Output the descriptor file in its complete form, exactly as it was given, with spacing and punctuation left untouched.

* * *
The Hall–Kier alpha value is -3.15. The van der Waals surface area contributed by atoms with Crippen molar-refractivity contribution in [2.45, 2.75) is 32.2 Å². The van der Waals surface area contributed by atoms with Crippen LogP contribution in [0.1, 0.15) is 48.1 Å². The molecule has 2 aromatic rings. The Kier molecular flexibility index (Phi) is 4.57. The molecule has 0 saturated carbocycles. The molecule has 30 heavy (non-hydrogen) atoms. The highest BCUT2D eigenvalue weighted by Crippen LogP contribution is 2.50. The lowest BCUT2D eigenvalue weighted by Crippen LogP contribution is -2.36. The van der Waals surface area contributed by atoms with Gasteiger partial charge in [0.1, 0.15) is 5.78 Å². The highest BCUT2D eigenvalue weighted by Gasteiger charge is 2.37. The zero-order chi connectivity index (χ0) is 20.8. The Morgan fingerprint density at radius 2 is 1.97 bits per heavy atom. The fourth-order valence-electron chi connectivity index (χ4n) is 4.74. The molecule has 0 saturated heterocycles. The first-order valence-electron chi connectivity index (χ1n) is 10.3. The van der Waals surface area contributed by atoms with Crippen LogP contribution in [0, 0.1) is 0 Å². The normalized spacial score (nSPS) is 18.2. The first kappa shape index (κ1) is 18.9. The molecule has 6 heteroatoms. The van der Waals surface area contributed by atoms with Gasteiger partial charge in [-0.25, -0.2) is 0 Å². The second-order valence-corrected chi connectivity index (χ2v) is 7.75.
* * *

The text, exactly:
The Hall–Kier alpha value is -3.15. The van der Waals surface area contributed by atoms with Crippen molar-refractivity contribution in [2.45, 2.75) is 32.2 Å². The van der Waals surface area contributed by atoms with Crippen LogP contribution in [0.1, 0.15) is 48.1 Å². The molecule has 2 aromatic rings. The Kier molecular flexibility index (Phi) is 4.57. The molecule has 0 saturated carbocycles. The molecule has 30 heavy (non-hydrogen) atoms. The highest BCUT2D eigenvalue weighted by Crippen LogP contribution is 2.50. The lowest BCUT2D eigenvalue weighted by Crippen LogP contribution is -2.36. The van der Waals surface area contributed by atoms with Gasteiger partial charge in [0.1, 0.15) is 5.78 Å². The highest BCUT2D eigenvalue weighted by Gasteiger charge is 2.37. The zero-order chi connectivity index (χ0) is 20.8. The Morgan fingerprint density at radius 2 is 1.97 bits per heavy atom. The fourth-order valence-electron chi connectivity index (χ4n) is 4.74. The molecule has 0 saturated heterocycles. The first-order valence-electron chi connectivity index (χ1n) is 10.3. The van der Waals surface area contributed by atoms with Crippen LogP contribution in [0, 0.1) is 0 Å². The normalized spacial score (nSPS) is 18.2. The first kappa shape index (κ1) is 18.9. The molecule has 6 heteroatoms. The van der Waals surface area contributed by atoms with Gasteiger partial charge in [-0.25, -0.2) is 0 Å². The second-order valence-corrected chi connectivity index (χ2v) is 7.75.